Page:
Ibanez RG870Z

We investigate the most affordable model in Ibanez's new Premium range

Ibanez can take a great deal of credit for reinvigorating the 1980s rock guitar market.

In 1986, Van Halen had parted company with original singer David Lee Roth, who immediately teamed up with another hot shot, a certain Steve Vai, to produce two albums of jaw-droppingly brilliant music.

The story of the development of Vai's then-new signature model, the JEM, has been told numerous times, but the knock-on effect was that other players wanted the same style of instrument.

Ibanez quickly realised this and within months of the introduction of the JEM777 in 1987, had also introduced the RG550, with four colour options that included both Desert Yellow and the newer Fire Alarm Red, alongside black and white.

Resetting the controls of our time machine to 2011, we welcome a trio of new Ibanez electrics - including this one, which forms part of a new affordable series. This is the most affordable model in the new Premium series, and is therefore best suited to demonstrate the thinking behind it.

"The concept of the Premium range was to bring high-end features and production methods into the price bracket of the normal gigging musician," says Chris Taylor of Ibanez's UK distributors, Headstock.

"Craftsmen from the Japanese Prestige production factory were used to implement the Premium production line in Indonesia to ensure that quality was of a high standard."

The DiMarzios are replaced with CAP-VM pickups designed by Ibanez using oxygen-free copper wire specifically for use with selected Premium instruments and the neck, although comprising the five-piece laminate, has a rosewood board with a slightly more curvy 400mm (15.75- inch) radius.

It does feel a bit fatter than the higher-priced RG3250's, and the smooth feel of the fret ends adds a true dollop of class.

Hardware is an obvious area from which to shave costs without necessarily impeding the performance, and the vibrato here is an Edge-Zero II, which is the cast rather than machined version of the full-spec Edge-Zero, and it operates in the same manner.

Sounds

The marginally tighter radius allows for a more conventional feel and the fretwork is without doubt of the highest quality. In other words, the RG870 is a player's guitar and although the Edge-Zero II doesn't allow quite as much upwards play as the RG3250, the gamut of vibrato techniques are realistically attainable.

If anything, the tone is slightly fuller on this guitar - no doubt thanks to the bigger neck and slightly higher action - and is therefore a more versatile option. Rocking with AC/DC riffs sound more convincing here than they do with the RG3250.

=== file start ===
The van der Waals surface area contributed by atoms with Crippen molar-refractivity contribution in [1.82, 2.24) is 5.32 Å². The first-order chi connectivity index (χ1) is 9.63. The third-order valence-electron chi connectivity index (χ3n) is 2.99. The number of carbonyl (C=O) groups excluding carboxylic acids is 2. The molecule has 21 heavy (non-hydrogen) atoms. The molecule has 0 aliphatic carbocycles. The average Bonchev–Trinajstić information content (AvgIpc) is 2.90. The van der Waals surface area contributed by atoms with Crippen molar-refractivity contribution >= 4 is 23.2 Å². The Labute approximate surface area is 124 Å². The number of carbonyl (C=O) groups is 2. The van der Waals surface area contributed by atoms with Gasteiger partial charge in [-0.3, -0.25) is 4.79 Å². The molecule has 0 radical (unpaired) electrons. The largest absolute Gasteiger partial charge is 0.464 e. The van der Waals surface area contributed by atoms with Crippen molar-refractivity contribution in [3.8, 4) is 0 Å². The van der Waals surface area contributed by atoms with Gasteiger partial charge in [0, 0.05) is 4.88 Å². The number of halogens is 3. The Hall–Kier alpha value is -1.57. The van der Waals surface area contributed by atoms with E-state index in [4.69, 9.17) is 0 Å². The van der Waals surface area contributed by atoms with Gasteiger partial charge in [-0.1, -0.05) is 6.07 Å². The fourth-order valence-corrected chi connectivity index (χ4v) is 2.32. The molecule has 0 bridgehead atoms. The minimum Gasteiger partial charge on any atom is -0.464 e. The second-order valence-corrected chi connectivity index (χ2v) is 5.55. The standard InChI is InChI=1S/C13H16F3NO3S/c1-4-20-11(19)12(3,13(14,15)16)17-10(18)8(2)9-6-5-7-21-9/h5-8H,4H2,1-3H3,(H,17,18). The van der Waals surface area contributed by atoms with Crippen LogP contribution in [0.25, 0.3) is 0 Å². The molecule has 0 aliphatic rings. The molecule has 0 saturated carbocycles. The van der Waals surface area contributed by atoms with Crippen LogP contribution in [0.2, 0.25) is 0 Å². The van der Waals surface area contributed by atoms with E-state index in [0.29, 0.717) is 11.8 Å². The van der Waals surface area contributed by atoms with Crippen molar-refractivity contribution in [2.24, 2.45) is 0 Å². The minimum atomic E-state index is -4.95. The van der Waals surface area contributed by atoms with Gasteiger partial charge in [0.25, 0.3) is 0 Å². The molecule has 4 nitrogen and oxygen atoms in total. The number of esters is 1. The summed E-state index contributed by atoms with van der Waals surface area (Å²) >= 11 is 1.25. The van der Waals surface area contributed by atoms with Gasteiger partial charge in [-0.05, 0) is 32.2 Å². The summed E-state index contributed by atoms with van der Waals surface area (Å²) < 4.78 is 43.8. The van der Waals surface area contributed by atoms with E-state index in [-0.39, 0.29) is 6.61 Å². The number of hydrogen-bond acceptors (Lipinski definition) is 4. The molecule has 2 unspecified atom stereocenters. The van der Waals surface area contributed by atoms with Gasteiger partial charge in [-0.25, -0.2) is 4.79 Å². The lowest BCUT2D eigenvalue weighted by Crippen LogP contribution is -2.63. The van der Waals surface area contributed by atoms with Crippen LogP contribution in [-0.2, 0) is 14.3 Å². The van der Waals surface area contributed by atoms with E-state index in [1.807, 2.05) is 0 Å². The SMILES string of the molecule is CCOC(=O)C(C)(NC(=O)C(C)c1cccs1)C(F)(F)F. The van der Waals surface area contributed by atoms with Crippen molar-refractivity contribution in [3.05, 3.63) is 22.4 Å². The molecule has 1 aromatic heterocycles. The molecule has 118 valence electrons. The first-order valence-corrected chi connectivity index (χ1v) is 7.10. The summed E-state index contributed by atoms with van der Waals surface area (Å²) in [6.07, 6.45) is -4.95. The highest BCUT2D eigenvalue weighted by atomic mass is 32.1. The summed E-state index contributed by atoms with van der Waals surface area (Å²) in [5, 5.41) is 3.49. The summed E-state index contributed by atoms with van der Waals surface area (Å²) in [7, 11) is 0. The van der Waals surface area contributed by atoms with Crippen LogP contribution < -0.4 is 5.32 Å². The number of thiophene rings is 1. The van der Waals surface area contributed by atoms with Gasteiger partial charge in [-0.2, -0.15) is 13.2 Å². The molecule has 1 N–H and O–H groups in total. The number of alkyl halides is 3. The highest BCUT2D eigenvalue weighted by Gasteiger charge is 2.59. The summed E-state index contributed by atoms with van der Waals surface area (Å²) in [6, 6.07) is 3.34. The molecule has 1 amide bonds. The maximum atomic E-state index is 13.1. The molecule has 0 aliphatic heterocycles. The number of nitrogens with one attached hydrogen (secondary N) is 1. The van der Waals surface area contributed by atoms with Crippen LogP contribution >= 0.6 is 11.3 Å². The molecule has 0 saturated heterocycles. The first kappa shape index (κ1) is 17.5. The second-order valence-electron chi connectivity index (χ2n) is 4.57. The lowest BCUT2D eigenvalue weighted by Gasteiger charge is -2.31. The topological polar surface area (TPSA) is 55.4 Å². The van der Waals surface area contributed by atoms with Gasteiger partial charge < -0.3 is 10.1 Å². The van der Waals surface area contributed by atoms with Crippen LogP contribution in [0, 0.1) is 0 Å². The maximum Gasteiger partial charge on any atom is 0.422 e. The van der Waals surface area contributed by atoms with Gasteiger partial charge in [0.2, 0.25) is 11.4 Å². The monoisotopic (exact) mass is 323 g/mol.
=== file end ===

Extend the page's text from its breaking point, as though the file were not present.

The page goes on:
So, admirable tonal versatility, excellent construction and a more than attractive SRP? Sign us up.

The RG870Z should have a wide appeal, retaining the luxurious feel of the high-end Prestige guitars at a significantly lower price and, aside from the pickups and hardware, we're hard pressed to spot where any cost-cutting measures have been made.

It offers the classic Ibanez feel without any over the top livery and, as a first proper rock guitar or even a quality spare, it'd serve you very well indeed.

Playing guitar is supposed to be fun, and you'll be grinning like a loon when you have this in your hands. Why not try it out and see what we mean?

MusicRadar Rating

4.5 / 5 stars
Pros

Great feel. More conventional fingerboard radius. Versatile tones.

Cons

Nothing.

Verdict

A genuinely impressive modern rock guitar, with a feel and tone that belies the rather attractive pricetag.

Available Finish

Black (as reviewed), Laser blue

Back Material

Basswood

Hardware

Edge-Zero II vibrato with ZPS3 Zero Point system, Ibanez tuners, all Cosmo black-plated

Neck Material

Maple/walnut composite with titanium reinforcement

Pickup

Ibanez CAP-VM2 humbucker (bridge) CAP-VM1S single- coil (middle), CAP-VM1 humbucker (neck), five-way lever pickup selector switch, master volume and tone

Review Policy
All MusicRadar's reviews are by independent product specialists, who are not aligned to any gear manufacturer or retailer. Our experts also write for renowned magazines such as Guitarist, Total Guitar, Computer Music, Future Music and Rhythm. All are part of Future PLC, the biggest publisher of music making magazines in the world.

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